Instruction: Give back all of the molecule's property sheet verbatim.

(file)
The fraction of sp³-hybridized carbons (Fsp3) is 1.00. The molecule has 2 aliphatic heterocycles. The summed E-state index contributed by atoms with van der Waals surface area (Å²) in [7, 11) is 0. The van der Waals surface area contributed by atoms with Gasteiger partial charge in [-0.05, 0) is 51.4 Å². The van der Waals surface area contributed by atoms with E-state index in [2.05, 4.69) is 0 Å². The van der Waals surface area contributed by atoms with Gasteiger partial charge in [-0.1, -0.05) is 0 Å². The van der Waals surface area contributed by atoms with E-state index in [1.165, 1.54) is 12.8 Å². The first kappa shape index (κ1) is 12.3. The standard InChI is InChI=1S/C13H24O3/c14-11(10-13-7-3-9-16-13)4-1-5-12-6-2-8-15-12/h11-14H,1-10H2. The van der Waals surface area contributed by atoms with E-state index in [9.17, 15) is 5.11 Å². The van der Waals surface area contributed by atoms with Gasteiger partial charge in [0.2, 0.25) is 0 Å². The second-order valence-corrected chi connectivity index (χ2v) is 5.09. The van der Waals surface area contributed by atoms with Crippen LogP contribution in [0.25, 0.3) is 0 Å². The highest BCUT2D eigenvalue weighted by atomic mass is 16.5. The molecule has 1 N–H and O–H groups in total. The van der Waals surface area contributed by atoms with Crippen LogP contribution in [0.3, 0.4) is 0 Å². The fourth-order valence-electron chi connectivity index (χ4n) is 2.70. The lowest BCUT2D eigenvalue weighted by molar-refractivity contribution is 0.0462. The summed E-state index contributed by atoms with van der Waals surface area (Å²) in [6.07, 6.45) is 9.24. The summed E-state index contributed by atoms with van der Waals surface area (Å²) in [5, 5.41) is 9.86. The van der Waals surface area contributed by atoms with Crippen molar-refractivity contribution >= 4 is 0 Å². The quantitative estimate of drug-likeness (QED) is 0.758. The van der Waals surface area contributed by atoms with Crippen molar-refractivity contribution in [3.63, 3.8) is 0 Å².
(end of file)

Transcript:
The fraction of sp³-hybridized carbons (Fsp3) is 1.00. The molecule has 2 aliphatic heterocycles. The summed E-state index contributed by atoms with van der Waals surface area (Å²) in [7, 11) is 0. The van der Waals surface area contributed by atoms with Gasteiger partial charge in [-0.05, 0) is 51.4 Å². The van der Waals surface area contributed by atoms with E-state index in [2.05, 4.69) is 0 Å². The van der Waals surface area contributed by atoms with Gasteiger partial charge in [-0.1, -0.05) is 0 Å². The van der Waals surface area contributed by atoms with E-state index in [1.165, 1.54) is 12.8 Å². The first kappa shape index (κ1) is 12.3. The standard InChI is InChI=1S/C13H24O3/c14-11(10-13-7-3-9-16-13)4-1-5-12-6-2-8-15-12/h11-14H,1-10H2. The van der Waals surface area contributed by atoms with E-state index in [9.17, 15) is 5.11 Å². The van der Waals surface area contributed by atoms with Gasteiger partial charge in [0.2, 0.25) is 0 Å². The second-order valence-corrected chi connectivity index (χ2v) is 5.09. The van der Waals surface area contributed by atoms with Crippen LogP contribution in [0.25, 0.3) is 0 Å². The highest BCUT2D eigenvalue weighted by atomic mass is 16.5. The molecule has 1 N–H and O–H groups in total. The van der Waals surface area contributed by atoms with Crippen LogP contribution in [0.3, 0.4) is 0 Å². The fourth-order valence-electron chi connectivity index (χ4n) is 2.70. The lowest BCUT2D eigenvalue weighted by molar-refractivity contribution is 0.0462. The summed E-state index contributed by atoms with van der Waals surface area (Å²) in [6.07, 6.45) is 9.24. The summed E-state index contributed by atoms with van der Waals surface area (Å²) in [5, 5.41) is 9.86. The van der Waals surface area contributed by atoms with Crippen molar-refractivity contribution >= 4 is 0 Å². The quantitative estimate of drug-likeness (QED) is 0.758. The van der Waals surface area contributed by atoms with Crippen molar-refractivity contribution in [3.63, 3.8) is 0 Å².